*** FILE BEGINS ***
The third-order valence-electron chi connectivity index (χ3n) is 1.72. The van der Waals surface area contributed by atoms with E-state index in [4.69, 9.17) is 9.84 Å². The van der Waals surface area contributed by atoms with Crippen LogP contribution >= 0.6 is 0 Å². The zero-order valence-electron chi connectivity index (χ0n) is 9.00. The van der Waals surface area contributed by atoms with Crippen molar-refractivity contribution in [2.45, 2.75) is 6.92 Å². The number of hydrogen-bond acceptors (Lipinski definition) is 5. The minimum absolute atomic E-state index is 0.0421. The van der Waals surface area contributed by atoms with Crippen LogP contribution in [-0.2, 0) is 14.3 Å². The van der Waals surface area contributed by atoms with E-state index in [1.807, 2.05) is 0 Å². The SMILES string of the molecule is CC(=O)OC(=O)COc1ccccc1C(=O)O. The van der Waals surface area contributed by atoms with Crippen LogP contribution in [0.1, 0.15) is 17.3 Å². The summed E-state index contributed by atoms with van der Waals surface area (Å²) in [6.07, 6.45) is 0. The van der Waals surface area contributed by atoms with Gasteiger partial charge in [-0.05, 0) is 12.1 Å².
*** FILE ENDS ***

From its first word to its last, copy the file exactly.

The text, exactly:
The third-order valence-electron chi connectivity index (χ3n) is 1.72. The van der Waals surface area contributed by atoms with E-state index in [4.69, 9.17) is 9.84 Å². The van der Waals surface area contributed by atoms with Crippen LogP contribution >= 0.6 is 0 Å². The zero-order valence-electron chi connectivity index (χ0n) is 9.00. The van der Waals surface area contributed by atoms with Crippen molar-refractivity contribution in [2.45, 2.75) is 6.92 Å². The number of hydrogen-bond acceptors (Lipinski definition) is 5. The minimum absolute atomic E-state index is 0.0421. The van der Waals surface area contributed by atoms with Crippen LogP contribution in [-0.2, 0) is 14.3 Å². The van der Waals surface area contributed by atoms with E-state index in [1.807, 2.05) is 0 Å². The SMILES string of the molecule is CC(=O)OC(=O)COc1ccccc1C(=O)O. The van der Waals surface area contributed by atoms with Crippen LogP contribution in [0.1, 0.15) is 17.3 Å². The summed E-state index contributed by atoms with van der Waals surface area (Å²) in [6.07, 6.45) is 0. The van der Waals surface area contributed by atoms with Gasteiger partial charge in [-0.05, 0) is 12.1 Å².